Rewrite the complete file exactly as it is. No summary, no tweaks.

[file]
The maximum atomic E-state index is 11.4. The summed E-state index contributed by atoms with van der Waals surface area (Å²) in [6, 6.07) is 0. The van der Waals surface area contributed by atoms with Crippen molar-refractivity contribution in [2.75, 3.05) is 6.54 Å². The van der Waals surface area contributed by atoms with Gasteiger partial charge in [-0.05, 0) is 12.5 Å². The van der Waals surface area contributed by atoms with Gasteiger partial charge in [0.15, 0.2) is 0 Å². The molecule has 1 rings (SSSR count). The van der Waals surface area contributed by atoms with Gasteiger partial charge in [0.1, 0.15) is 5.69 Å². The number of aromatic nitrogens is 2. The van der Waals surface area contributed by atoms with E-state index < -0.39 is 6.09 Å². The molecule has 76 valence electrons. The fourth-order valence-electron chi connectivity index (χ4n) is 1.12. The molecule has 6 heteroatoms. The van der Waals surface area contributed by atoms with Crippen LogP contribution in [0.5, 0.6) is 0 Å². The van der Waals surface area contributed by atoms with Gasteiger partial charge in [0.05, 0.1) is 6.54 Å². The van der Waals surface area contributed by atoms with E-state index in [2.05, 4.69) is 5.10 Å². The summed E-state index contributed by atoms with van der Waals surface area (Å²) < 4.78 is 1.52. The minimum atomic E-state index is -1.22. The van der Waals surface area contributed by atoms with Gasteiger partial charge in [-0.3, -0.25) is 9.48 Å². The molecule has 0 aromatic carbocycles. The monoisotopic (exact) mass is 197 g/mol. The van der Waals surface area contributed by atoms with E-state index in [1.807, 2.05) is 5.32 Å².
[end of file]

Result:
The maximum atomic E-state index is 11.4. The summed E-state index contributed by atoms with van der Waals surface area (Å²) in [6, 6.07) is 0. The van der Waals surface area contributed by atoms with Crippen molar-refractivity contribution in [2.75, 3.05) is 6.54 Å². The van der Waals surface area contributed by atoms with Gasteiger partial charge in [-0.05, 0) is 12.5 Å². The van der Waals surface area contributed by atoms with Gasteiger partial charge in [0.15, 0.2) is 0 Å². The molecule has 1 rings (SSSR count). The van der Waals surface area contributed by atoms with Gasteiger partial charge in [0.1, 0.15) is 5.69 Å². The number of aromatic nitrogens is 2. The van der Waals surface area contributed by atoms with E-state index < -0.39 is 6.09 Å². The molecule has 76 valence electrons. The fourth-order valence-electron chi connectivity index (χ4n) is 1.12. The molecule has 6 heteroatoms. The van der Waals surface area contributed by atoms with Crippen LogP contribution in [0.5, 0.6) is 0 Å². The van der Waals surface area contributed by atoms with Gasteiger partial charge in [0.05, 0.1) is 6.54 Å². The van der Waals surface area contributed by atoms with E-state index in [2.05, 4.69) is 5.10 Å². The summed E-state index contributed by atoms with van der Waals surface area (Å²) < 4.78 is 1.52. The minimum atomic E-state index is -1.22. The van der Waals surface area contributed by atoms with Gasteiger partial charge in [-0.3, -0.25) is 9.48 Å². The molecule has 0 aromatic carbocycles. The monoisotopic (exact) mass is 197 g/mol. The van der Waals surface area contributed by atoms with E-state index in [1.807, 2.05) is 5.32 Å².